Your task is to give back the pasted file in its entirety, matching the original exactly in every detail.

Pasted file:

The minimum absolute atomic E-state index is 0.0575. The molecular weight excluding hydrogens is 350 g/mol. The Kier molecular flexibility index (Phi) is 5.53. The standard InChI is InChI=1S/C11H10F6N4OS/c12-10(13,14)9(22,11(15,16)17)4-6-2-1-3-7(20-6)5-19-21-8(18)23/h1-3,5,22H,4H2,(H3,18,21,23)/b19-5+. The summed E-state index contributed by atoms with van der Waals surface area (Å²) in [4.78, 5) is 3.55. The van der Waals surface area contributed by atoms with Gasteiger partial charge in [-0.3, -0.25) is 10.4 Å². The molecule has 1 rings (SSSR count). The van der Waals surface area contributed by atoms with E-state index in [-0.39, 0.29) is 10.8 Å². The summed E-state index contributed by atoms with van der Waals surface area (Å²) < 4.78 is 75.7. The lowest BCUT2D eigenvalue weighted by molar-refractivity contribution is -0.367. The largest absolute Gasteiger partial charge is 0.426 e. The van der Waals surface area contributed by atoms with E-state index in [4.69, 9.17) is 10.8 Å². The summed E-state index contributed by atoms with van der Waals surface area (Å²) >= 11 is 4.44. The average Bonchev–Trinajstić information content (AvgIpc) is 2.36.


The minimum absolute atomic E-state index is 0.0575. The molecular weight excluding hydrogens is 350 g/mol. The Kier molecular flexibility index (Phi) is 5.53. The standard InChI is InChI=1S/C11H10F6N4OS/c12-10(13,14)9(22,11(15,16)17)4-6-2-1-3-7(20-6)5-19-21-8(18)23/h1-3,5,22H,4H2,(H3,18,21,23)/b19-5+. The summed E-state index contributed by atoms with van der Waals surface area (Å²) in [4.78, 5) is 3.55. The van der Waals surface area contributed by atoms with Gasteiger partial charge in [-0.3, -0.25) is 10.4 Å². The molecule has 1 rings (SSSR count). The van der Waals surface area contributed by atoms with E-state index in [-0.39, 0.29) is 10.8 Å². The summed E-state index contributed by atoms with van der Waals surface area (Å²) < 4.78 is 75.7. The lowest BCUT2D eigenvalue weighted by molar-refractivity contribution is -0.367. The largest absolute Gasteiger partial charge is 0.426 e. The van der Waals surface area contributed by atoms with E-state index in [4.69, 9.17) is 10.8 Å². The summed E-state index contributed by atoms with van der Waals surface area (Å²) >= 11 is 4.44. The average Bonchev–Trinajstić information content (AvgIpc) is 2.36.